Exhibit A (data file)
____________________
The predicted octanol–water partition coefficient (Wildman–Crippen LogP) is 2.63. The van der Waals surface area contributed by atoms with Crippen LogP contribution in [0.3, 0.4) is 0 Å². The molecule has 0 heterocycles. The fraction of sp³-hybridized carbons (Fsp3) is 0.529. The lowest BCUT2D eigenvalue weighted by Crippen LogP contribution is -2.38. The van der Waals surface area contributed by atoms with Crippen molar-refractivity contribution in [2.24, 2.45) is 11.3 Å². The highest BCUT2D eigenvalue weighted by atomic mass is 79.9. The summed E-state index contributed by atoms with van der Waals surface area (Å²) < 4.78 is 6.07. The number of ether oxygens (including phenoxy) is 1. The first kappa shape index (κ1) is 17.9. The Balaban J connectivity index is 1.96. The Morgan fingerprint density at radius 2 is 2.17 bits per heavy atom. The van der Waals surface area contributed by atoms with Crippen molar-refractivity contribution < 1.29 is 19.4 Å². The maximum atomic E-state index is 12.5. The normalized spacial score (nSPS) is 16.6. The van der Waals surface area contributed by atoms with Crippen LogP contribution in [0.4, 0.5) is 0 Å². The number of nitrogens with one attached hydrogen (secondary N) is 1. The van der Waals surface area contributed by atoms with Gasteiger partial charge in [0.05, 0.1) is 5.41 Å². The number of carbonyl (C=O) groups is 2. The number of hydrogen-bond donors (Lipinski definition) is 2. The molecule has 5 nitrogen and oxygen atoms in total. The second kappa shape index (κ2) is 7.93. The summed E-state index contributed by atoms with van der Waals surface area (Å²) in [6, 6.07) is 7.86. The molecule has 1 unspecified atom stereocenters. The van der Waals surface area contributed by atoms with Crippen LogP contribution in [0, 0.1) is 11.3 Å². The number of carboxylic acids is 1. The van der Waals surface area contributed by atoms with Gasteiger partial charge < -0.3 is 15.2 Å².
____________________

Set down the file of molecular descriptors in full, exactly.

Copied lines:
The predicted octanol–water partition coefficient (Wildman–Crippen LogP) is 2.63. The van der Waals surface area contributed by atoms with Crippen LogP contribution in [0.3, 0.4) is 0 Å². The molecule has 0 heterocycles. The fraction of sp³-hybridized carbons (Fsp3) is 0.529. The lowest BCUT2D eigenvalue weighted by Crippen LogP contribution is -2.38. The van der Waals surface area contributed by atoms with Crippen molar-refractivity contribution in [2.24, 2.45) is 11.3 Å². The highest BCUT2D eigenvalue weighted by atomic mass is 79.9. The summed E-state index contributed by atoms with van der Waals surface area (Å²) < 4.78 is 6.07. The number of ether oxygens (including phenoxy) is 1. The first kappa shape index (κ1) is 17.9. The Balaban J connectivity index is 1.96. The Morgan fingerprint density at radius 2 is 2.17 bits per heavy atom. The van der Waals surface area contributed by atoms with Crippen molar-refractivity contribution < 1.29 is 19.4 Å². The maximum atomic E-state index is 12.5. The normalized spacial score (nSPS) is 16.6. The van der Waals surface area contributed by atoms with Crippen LogP contribution in [0.4, 0.5) is 0 Å². The number of nitrogens with one attached hydrogen (secondary N) is 1. The van der Waals surface area contributed by atoms with Gasteiger partial charge in [0.05, 0.1) is 5.41 Å². The number of carbonyl (C=O) groups is 2. The number of hydrogen-bond donors (Lipinski definition) is 2. The molecule has 5 nitrogen and oxygen atoms in total. The second kappa shape index (κ2) is 7.93. The summed E-state index contributed by atoms with van der Waals surface area (Å²) in [6, 6.07) is 7.86. The molecule has 1 unspecified atom stereocenters. The van der Waals surface area contributed by atoms with Crippen LogP contribution in [0, 0.1) is 11.3 Å². The number of carboxylic acids is 1. The van der Waals surface area contributed by atoms with Gasteiger partial charge < -0.3 is 15.2 Å².